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Magnolia Manor marks 20 years of being a home’

Bea Mathews stands inside her apartment with one of her favorite Santa collectibles, a hula hooping Santa.(The Vicksburg Post/MELANIE DUNCAN)

[12/17/01]Bea Mathews and her sister, Sandy Sanders, are two of the “originals.”

They moved into Magnolia Manor on the day it opened 20 years ago.

“She slept on my couch the first night,” Mathews said, a Greenville native who is now 82. Sanders is 87.

The two have since lived next door to one another, enjoying the amenities of independent living, yet in an apartment complex suited for the elderly.

“We couldn’t live together,” said Mathews, a petite woman with a caustic wit. The separate-but-close arrangement at Magnolia Manor “makes it really nice,” she said.

The facility, at 3515 Manor Drive, was named one of the Top 1,000 U.S. Department of Housing and Urban Development facilities in the country, and one of the top 10 homes for the elderly in Mississippi.

“This is considered an excellent property,” said Claudia Runnels, site manager who oversees the 80 one- and two-bedroom units in the building filled with tenants from their 60s to the oldest, who is 104. “Anyone who comes here says that.”

The building is designed for the elderly, with elevator access, apartments that open to the inside of the building, a commons room and a beauty salon on the ground floor. It is not an assisted-living situation, but one where the tenants cook, clean and care for themselves. There is no on-site nurse, although each bedroom and bathroom features an emergency call button. “Although I have had people live in a two-bedroom unit with a full-time attendant,” Runnels said.

A tenant’s rent is based on his or her income and medical expenses, Runnels said, with a one-bedroom unit renting for $592 and a two-bedroom for $677. What the tenant can’t afford, HUD provides.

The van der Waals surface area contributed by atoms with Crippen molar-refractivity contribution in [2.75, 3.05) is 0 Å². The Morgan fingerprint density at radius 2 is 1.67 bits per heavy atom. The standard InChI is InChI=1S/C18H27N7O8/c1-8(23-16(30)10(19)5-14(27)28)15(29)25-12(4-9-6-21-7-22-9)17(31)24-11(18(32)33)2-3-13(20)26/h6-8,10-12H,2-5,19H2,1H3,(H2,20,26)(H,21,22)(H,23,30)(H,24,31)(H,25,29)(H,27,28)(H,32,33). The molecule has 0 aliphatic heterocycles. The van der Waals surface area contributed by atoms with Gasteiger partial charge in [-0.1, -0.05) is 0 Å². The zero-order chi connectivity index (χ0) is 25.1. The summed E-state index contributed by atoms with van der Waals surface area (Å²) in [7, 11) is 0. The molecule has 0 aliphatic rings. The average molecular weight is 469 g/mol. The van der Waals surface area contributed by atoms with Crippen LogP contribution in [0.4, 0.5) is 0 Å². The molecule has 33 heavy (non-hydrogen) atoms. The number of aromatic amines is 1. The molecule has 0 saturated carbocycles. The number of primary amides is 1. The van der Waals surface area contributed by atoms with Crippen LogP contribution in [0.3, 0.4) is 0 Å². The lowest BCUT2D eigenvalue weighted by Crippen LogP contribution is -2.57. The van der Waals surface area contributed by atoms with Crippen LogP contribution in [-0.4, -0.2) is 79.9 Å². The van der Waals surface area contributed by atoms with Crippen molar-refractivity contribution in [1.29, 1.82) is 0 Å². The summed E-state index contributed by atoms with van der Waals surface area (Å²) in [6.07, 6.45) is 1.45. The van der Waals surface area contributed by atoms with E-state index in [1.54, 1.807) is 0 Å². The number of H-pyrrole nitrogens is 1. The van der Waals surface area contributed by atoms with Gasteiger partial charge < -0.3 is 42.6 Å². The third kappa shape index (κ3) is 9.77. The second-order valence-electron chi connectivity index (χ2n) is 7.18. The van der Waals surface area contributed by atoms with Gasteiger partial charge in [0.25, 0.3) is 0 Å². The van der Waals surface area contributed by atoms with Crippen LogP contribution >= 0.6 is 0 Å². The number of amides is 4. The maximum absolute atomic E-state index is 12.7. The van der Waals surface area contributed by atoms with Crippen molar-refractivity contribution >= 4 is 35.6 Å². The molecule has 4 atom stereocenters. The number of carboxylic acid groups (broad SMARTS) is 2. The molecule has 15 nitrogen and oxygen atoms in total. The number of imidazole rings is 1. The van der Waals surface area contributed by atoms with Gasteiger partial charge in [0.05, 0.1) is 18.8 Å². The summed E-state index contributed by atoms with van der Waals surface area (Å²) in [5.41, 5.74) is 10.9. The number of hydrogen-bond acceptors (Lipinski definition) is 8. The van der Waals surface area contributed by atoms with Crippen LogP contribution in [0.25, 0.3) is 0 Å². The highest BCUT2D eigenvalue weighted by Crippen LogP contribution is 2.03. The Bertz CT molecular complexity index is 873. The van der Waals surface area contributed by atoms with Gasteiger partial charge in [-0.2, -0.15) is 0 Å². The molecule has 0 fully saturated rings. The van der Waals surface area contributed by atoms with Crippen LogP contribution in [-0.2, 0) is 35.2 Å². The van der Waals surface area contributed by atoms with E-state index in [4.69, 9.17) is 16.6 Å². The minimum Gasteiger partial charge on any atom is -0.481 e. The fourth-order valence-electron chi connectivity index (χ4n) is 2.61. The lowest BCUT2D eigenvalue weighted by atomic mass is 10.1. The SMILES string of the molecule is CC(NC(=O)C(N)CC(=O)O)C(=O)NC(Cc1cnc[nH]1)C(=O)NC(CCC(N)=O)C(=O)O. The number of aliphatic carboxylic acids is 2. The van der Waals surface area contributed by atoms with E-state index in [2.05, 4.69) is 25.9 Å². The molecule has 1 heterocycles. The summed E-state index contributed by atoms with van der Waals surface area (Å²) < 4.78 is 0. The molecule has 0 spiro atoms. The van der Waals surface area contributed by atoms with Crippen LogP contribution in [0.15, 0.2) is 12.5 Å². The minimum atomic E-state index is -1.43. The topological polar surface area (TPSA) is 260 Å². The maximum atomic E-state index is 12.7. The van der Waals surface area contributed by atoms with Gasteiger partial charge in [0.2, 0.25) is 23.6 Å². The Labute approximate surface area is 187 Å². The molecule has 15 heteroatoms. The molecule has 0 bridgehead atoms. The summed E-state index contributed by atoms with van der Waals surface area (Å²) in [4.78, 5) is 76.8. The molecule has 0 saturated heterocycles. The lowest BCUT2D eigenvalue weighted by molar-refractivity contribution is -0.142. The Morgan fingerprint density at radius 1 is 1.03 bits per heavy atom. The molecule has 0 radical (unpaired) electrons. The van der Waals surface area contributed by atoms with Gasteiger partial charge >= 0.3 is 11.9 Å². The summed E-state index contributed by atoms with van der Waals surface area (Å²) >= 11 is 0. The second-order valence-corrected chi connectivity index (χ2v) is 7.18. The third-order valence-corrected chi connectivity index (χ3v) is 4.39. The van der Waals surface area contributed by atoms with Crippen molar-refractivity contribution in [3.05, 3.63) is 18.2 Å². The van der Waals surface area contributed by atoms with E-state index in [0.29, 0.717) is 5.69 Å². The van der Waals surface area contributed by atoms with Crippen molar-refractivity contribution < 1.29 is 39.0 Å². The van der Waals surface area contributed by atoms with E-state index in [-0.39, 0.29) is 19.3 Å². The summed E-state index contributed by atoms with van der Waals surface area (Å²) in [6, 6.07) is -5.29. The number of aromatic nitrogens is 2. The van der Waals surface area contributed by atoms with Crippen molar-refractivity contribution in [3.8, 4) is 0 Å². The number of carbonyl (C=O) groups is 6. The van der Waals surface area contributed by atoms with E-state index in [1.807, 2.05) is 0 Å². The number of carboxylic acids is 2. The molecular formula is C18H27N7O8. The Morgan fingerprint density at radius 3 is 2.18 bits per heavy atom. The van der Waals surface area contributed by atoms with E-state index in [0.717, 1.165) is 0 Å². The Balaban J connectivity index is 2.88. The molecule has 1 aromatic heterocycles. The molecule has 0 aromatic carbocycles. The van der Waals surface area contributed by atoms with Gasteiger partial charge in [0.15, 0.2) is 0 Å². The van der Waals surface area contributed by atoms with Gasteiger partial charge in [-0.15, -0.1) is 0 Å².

“It serves the needs of most of the elderly,” Runnels said. “They don’t need a lot of space to take care of.”

Although Magnolia Manor’s 20-year contract with HUD expired this year, it has been extended for one year and “will be renewed for 30 more years after that,” Runnels said.

Inspections are necessary to meet HUD’s requirements. “A company was hired to come in, an engineer, a real-estate person. Everything (was inspected) before HUD would renew,” she said.

“I love it here,” said Elizabeth Blum, 94, of Vicksburg. She, too, moved in when the building opened in 1981.

“I spent the first night here by myself,” Blum said. “The manager said, Mrs. Blum, I don’t have any furniture yet.’ I said, That’s OK.'”

To make the building feel more like a community, group activities are scheduled throughout the month, including various speakers and performances. Jigsaw puzzles that tenants completed are framed and hang throughout the building.

Like home, they decorate and furnish their apartments however they wish. Bea Mathews’ is filled with Santa Clauses of every shape and size. One twirls a hula hoop. Another shakes his hips to a Christmas tune. “I try to find those that do something different,” Mathews said. They are her passion, she said. And they keep her company.

About being one of the original 20: “I don’t know how long it will last. My health is getting so bad,” she said, then cracks a smile. “I feel it everywhere but my appetite.”